Toddler House Program
16-36 months of age
Our Toddler House
One Lead Teacher and one Assistant Teacher work with up to 10 children in the Toddler House each day. Toddlers begin anytime after 16 months of age and will typically transition to the Children's House somewhere between 32-38 months of age. Because social and emotional development is an important goal,
we teach respect and empathy in our mixed-age classrooms. This classroom model helps build positive relationships by providing the youngest children with older role models. Then, as these children become older, they become role models in the classroom. The older toddlers help guide and nurture the younger children, which in turn helps the older toddlers build confidence and self-esteem and learn independence as well.
The Toddler Program seeks to enhance the social, emotional, cognitive, language, and physical domains of its young students. As in the Montessori primary environment, toddlers are encouraged to develop their unique potentials by allowing their own interests to be the starting points for their learning. The goal is to make learning both interesting and fun for the child, without the
use of strict formal teaching guidelines. Emphasis is on developing important independence skills, in addition to working with other children. The Toddler House environment provides a comfortable and inviting place for children to grow, explore, and interact through play. The child-initiated environment facilitates children’s creative development by allowing them to experiment with materials of their choosing. Children are encouraged to exercise choice in the classroom, building on and supporting their inherent desire to learn, their growing independence and their self-esteem. Open shelves and designated play centers are provided to encourage active learning, helping them create individually meaningful learning experiences.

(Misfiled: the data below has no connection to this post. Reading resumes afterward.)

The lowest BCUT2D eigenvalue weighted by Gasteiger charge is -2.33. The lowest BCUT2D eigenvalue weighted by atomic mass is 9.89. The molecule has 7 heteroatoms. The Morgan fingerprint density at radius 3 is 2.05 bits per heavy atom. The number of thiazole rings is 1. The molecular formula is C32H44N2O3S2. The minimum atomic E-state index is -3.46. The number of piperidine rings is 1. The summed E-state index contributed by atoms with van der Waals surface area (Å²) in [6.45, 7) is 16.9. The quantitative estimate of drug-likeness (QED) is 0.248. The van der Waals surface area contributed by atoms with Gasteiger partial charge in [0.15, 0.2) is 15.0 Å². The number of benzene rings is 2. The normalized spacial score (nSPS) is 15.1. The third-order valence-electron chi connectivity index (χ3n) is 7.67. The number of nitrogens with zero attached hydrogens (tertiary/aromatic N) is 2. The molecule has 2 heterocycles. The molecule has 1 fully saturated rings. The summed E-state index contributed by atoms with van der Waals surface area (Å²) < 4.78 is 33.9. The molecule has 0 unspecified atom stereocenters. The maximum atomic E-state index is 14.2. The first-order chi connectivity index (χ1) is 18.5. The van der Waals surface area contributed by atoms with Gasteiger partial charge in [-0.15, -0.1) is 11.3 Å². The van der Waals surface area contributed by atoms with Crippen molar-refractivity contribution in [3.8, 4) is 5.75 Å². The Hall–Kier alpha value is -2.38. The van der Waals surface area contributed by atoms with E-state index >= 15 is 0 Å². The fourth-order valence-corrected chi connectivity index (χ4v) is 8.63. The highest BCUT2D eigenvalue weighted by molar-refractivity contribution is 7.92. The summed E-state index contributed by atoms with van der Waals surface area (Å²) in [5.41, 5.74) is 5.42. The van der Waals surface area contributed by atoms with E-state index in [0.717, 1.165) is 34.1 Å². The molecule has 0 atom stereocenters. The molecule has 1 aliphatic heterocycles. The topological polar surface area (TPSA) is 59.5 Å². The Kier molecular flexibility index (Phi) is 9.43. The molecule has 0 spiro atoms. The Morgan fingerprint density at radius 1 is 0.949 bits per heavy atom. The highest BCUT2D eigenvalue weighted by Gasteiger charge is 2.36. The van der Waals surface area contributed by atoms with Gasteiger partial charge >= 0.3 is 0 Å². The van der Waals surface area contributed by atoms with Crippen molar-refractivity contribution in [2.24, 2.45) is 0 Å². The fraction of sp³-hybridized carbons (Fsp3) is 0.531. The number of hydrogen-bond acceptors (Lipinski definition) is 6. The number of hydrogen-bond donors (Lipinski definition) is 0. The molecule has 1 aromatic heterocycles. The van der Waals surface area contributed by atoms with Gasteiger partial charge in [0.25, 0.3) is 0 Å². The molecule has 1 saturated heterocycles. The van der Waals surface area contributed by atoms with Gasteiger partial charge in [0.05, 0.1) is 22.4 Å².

The Toddler Experience
We provide fine motor activities that expand and enhance the physical capabilities and coordination of the arms, hands, and fingers – including manipulative activities, block building, painting, coloring, and sensory play. Children also build their gross motor skills through daily indoor and outdoor play that includes activities such as running, walking, jumping, throwing, dancing, spinning, climbing, and balancing. The following activities are typically provided each day in the toddler environment:
Music & Movement
Children engage in daily music and movement activities that include singing and dancing. Teachers incorporate musical instruments, scarves, parachutes, and other various materials and practices to fully engross each child in these activities.
This is a block of time for the children to freely move about the environment, exploring and working on what motivates them. This can include: building in the block area; doing puzzles; experimenting with a variety of art, reading books in the library; engaging in dramatic play; and practicing an assortment of manipulative, cognitive, and sensorial activities inspired by the Montessori method.
Lessons & Gatherings
The toddlers work one-on-one as well as collectively to gain lessons on materials and concepts. They are consistently learning with each part of their day and building upon their vocabularies, independence, self-help, social-emotional and confidence skills, preparing for their eventual move to one of our Children's House classes.
Art & Sensory
Our Toddler House teachers vary these activities daily and offer children the choice of engaging in different individual and group activities such as water play, sand play, play-doh, shaving cream, painting, coloring and drawing.
Time is set aside each day to focus on developing the children’s large muscle groups. In dry weather, the children enjoy time on Sunshine's playground where they are able to run, climb, slide, jump, kick, throw, and dig. The toddlers also often go for walks around the neighborhood. If the weather is poor, we spend time in the Undercroft, our spacious indoor area, in which children can exercise large muscle movements while running, climbing, building, riding tricycles, and playing with balls.